Sewage flowing into Liffey on City Council's doorstep
A DUBLIN councillor has told of his disgust at seeing raw sewage and toilet paper in the River Liffey yesterday afternoon.
Mannix Flynn said that the sewage could be seen in the water flowing past the Civic Offices on Wood Quay.
The disgusting matter was flowing down the river in the direction of O'Connell Street, he said.
"There was a vast amount of sewage pouring into the Liffey," Mr Flynn said.
"Many people were looking at it. For it to happen in this day and age in a capital city is totally unacceptable.
"There was absolutely no doubt that it was sewage, with lots of lavatory paper floating in the water.
"Also, you could get a repugnant sewage smell," he said.
"It spread quickly and rapidly and the water changed colour," Mr Flynn said.
Mr Flynn said that he first became aware that a problem was unfolding as he was walking across the nearby bridge when crowds of seagulls descended on the water and he looked in to see what is happening.
It is not unusual to see debris and traffic cones dumped in the Liffey, he pointed out.
However, he was not expecting the sight that greeted him.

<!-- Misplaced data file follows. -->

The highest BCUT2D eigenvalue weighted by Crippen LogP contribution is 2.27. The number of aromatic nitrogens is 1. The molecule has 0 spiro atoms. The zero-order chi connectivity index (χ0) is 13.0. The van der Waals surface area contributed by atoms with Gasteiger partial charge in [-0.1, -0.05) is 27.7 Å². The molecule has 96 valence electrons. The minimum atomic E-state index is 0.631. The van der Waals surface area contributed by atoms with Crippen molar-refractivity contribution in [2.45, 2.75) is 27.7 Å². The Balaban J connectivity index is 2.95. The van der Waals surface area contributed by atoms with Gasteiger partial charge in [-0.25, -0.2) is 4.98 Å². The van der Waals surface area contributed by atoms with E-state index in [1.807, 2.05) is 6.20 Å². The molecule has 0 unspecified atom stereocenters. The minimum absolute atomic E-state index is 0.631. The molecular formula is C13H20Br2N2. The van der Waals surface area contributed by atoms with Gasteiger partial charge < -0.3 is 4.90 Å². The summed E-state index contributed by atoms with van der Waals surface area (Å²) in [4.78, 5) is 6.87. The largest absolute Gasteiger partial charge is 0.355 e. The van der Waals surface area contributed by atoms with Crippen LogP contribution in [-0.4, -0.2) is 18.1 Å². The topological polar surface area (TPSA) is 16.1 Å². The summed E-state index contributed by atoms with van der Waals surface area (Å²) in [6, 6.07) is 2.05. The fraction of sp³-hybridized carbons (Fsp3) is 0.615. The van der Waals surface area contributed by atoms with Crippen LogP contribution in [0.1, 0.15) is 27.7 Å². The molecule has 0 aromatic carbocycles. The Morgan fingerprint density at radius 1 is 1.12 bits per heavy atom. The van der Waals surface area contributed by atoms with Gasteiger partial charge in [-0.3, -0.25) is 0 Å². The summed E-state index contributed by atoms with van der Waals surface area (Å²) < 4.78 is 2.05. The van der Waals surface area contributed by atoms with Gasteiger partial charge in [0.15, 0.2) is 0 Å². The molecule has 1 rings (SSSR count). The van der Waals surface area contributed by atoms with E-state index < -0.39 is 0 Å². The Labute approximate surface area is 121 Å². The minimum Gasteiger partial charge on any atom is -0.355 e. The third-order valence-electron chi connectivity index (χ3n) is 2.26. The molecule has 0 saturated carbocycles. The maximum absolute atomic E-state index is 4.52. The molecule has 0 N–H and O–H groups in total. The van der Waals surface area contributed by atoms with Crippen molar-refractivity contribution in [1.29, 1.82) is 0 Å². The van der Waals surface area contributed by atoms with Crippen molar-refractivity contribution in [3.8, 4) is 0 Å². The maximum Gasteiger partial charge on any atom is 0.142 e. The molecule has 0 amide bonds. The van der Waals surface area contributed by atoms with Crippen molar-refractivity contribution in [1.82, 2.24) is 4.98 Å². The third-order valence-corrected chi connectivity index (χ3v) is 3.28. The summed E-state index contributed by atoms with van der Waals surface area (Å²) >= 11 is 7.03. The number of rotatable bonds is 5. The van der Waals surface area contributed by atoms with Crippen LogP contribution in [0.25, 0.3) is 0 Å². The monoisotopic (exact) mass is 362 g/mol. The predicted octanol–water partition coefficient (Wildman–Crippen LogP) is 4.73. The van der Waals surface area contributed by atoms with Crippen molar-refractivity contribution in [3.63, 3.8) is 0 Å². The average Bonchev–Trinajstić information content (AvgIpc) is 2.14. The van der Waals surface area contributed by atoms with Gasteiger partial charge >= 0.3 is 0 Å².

"It is outrageous to have raw sewage cascading into the Liffey," he said.
"The infrastructure is clearly failing."
Mr Flynn said that it was clearly evident that it was toilet paper dotting the water.
The councillor questioned what impression tourists would have if they saw this sight while visiting the city - as well what effect it might have on any animal or plant life in the Liffey.
Meanwhile, Mr Flynn told the Herald that he is going to raise the matter at a meeting of Dublin City Council's strategic policy environment group at the end of the month.
A spokesperson for Irish Water said: "Combined sewers are a feature of our drainage network, and in times of heavy rain, will take excess water out of the network and can flush through the contents of a combined sewer directly into the River Liffey.
"We are currently doing a major network modelling study of the Dublin city centre drainage system which will identify the scale of the problem, both flood risk and overflow, and based on that we hope to develop solutions," she added. "The overall cost will be hundreds of millions."
The spokeswoman said that the Liffey interceptor sewers were laid down in 1906.
"In other words, for over 100 years the issue reported to you today has been on going," she added.